The National School Boards Association (NSBA) supports locally driven programs to provide healthy and nutritious foods in schools and programs to help students, parents, and communities understand the importance of nutrition. NSBA has long been concerned about the costs of new federal mandates created by the Child Nutrition Act reauthorization of 2010. As part of that new law, the U.S. Department of Agriculture will propose new standards for competitive foods, which include snacks and drinks sold in school vending machines, stores and à la carte lines.
Michael A. Resnick, NSBA’s Associate Executive Director for Public Policy and Federal Advocacy, commented on the Health Impact Assessment on competitive food standards released on June 26 by the Pew Charitable Trusts and the Robert Wood Johnson Foundation:
“The press release and the report itself are misleading. Conclusions that mandatory national standards are affordable and could even generate revenue increases for ‘schools and districts’ pertain only to school food service departments, and the report minimizes or ignores the potential loss of revenue for other school district functions including instruction, or potential increases in costs to students and families.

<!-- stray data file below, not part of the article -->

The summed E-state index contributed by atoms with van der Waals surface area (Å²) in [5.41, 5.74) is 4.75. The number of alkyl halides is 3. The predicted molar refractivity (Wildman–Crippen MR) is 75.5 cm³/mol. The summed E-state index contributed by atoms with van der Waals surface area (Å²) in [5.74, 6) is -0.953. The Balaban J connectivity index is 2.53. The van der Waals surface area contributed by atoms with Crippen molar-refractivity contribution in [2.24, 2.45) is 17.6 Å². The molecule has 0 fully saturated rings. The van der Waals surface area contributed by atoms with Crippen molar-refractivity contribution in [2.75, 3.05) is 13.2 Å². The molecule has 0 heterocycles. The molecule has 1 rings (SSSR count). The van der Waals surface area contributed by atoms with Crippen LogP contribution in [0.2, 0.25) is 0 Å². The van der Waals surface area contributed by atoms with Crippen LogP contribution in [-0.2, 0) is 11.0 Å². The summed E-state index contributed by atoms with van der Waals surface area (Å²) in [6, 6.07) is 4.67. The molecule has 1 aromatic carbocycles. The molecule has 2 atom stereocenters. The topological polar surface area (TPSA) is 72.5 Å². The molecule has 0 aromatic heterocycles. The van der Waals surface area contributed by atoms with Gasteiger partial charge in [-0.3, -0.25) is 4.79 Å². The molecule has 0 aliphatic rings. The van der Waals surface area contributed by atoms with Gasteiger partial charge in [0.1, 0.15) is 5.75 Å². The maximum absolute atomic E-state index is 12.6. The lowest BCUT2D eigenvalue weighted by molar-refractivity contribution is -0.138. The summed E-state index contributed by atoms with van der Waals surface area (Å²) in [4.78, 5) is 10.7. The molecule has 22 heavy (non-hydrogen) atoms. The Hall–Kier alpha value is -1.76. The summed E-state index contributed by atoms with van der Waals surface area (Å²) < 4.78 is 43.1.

“The report’s narrow focus on school food service revenue overlooks the impact on revenue from competitive food sales on other school activities such as athletics and field trips. The assessment also ignores the cumulative impact of other provisions of the child nutrition reauthorization – such as paid meal pricing requirements and the under-funded cost of national standards for subsidized school meals – that could require schools and districts to increase the prices that students and families must pay for breakfast, lunch and snacks.
“The press release statement that mandatory national standards for all foods sold on the school campus throughout the school day ‘is something that schools and districts can afford,’ and that ‘school budgets’ will benefit, should be retracted, given the limited scope.
“As the USDA prepares regulations to implement the competitive food standards provision of PL 111-296, NSBA urges the Department to recognize the limitations of the Health Impact Assessment.
“It’s important that our nation’s public schools have the ability to provide a full range of academic programs in addition to healthy school meals to give each child a healthy and positive learning environment to achieve their full potential,” Resnick concluded.